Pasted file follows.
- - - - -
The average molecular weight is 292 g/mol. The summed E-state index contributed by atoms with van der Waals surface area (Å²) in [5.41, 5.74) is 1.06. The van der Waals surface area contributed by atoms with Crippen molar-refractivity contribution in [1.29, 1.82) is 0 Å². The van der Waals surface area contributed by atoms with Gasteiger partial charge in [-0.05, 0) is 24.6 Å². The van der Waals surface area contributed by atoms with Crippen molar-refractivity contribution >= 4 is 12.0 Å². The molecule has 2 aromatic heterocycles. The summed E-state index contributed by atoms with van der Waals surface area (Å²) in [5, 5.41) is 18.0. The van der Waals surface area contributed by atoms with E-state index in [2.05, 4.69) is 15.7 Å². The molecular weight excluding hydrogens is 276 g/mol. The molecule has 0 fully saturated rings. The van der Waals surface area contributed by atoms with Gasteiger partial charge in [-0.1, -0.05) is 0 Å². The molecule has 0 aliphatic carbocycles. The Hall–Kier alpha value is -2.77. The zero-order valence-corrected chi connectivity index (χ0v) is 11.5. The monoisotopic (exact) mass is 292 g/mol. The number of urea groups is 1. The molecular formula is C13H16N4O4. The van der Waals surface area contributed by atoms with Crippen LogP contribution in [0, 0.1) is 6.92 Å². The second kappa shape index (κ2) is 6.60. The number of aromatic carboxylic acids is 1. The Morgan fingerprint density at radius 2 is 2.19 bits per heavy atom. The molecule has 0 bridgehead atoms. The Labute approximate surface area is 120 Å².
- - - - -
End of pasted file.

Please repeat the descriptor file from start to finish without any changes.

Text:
The average molecular weight is 292 g/mol. The summed E-state index contributed by atoms with van der Waals surface area (Å²) in [5.41, 5.74) is 1.06. The van der Waals surface area contributed by atoms with Crippen molar-refractivity contribution in [1.29, 1.82) is 0 Å². The van der Waals surface area contributed by atoms with Gasteiger partial charge in [-0.05, 0) is 24.6 Å². The van der Waals surface area contributed by atoms with Crippen molar-refractivity contribution >= 4 is 12.0 Å². The molecule has 2 aromatic heterocycles. The summed E-state index contributed by atoms with van der Waals surface area (Å²) in [5, 5.41) is 18.0. The van der Waals surface area contributed by atoms with E-state index in [2.05, 4.69) is 15.7 Å². The molecular weight excluding hydrogens is 276 g/mol. The molecule has 0 fully saturated rings. The van der Waals surface area contributed by atoms with Gasteiger partial charge in [-0.1, -0.05) is 0 Å². The molecule has 0 aliphatic carbocycles. The Hall–Kier alpha value is -2.77. The zero-order valence-corrected chi connectivity index (χ0v) is 11.5. The monoisotopic (exact) mass is 292 g/mol. The number of urea groups is 1. The molecular formula is C13H16N4O4. The van der Waals surface area contributed by atoms with Crippen LogP contribution in [0, 0.1) is 6.92 Å². The second kappa shape index (κ2) is 6.60. The number of aromatic carboxylic acids is 1. The Morgan fingerprint density at radius 2 is 2.19 bits per heavy atom. The molecule has 0 bridgehead atoms. The Labute approximate surface area is 120 Å².